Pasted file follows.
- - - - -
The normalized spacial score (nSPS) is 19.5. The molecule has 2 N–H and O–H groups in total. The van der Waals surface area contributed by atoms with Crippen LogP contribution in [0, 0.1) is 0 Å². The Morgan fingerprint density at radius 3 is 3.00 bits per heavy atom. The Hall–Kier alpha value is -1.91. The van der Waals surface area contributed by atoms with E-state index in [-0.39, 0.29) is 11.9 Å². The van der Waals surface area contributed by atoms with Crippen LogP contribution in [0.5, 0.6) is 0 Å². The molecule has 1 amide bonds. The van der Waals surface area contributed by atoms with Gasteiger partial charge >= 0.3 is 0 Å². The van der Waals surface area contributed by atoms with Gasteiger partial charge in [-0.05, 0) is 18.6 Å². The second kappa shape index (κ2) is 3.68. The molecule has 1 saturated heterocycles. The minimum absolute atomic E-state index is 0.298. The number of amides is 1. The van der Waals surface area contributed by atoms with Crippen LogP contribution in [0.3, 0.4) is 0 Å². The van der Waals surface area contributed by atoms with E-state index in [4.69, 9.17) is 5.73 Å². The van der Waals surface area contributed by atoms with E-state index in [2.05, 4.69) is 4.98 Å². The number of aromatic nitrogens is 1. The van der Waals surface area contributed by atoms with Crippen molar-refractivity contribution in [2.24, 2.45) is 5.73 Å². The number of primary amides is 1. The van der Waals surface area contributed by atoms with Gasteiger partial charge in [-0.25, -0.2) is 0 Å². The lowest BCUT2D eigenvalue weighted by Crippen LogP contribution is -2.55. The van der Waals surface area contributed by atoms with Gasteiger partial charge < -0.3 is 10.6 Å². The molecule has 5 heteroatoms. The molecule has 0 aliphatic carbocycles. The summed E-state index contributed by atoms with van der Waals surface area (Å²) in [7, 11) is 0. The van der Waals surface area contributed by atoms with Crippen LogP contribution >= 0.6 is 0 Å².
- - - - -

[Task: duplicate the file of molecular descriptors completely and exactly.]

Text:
The normalized spacial score (nSPS) is 19.5. The molecule has 2 N–H and O–H groups in total. The van der Waals surface area contributed by atoms with Crippen LogP contribution in [0, 0.1) is 0 Å². The Morgan fingerprint density at radius 3 is 3.00 bits per heavy atom. The Hall–Kier alpha value is -1.91. The van der Waals surface area contributed by atoms with E-state index in [-0.39, 0.29) is 11.9 Å². The van der Waals surface area contributed by atoms with Crippen LogP contribution in [0.5, 0.6) is 0 Å². The molecule has 1 amide bonds. The van der Waals surface area contributed by atoms with Gasteiger partial charge >= 0.3 is 0 Å². The van der Waals surface area contributed by atoms with Gasteiger partial charge in [-0.05, 0) is 18.6 Å². The second kappa shape index (κ2) is 3.68. The molecule has 1 saturated heterocycles. The minimum absolute atomic E-state index is 0.298. The number of amides is 1. The van der Waals surface area contributed by atoms with Crippen LogP contribution in [0.3, 0.4) is 0 Å². The van der Waals surface area contributed by atoms with E-state index in [4.69, 9.17) is 5.73 Å². The van der Waals surface area contributed by atoms with E-state index in [2.05, 4.69) is 4.98 Å². The number of aromatic nitrogens is 1. The van der Waals surface area contributed by atoms with Crippen molar-refractivity contribution in [2.24, 2.45) is 5.73 Å². The number of primary amides is 1. The van der Waals surface area contributed by atoms with Gasteiger partial charge in [-0.25, -0.2) is 0 Å². The lowest BCUT2D eigenvalue weighted by Crippen LogP contribution is -2.55. The van der Waals surface area contributed by atoms with Gasteiger partial charge < -0.3 is 10.6 Å². The molecule has 5 heteroatoms. The molecule has 0 aliphatic carbocycles. The summed E-state index contributed by atoms with van der Waals surface area (Å²) in [7, 11) is 0. The van der Waals surface area contributed by atoms with Crippen LogP contribution >= 0.6 is 0 Å².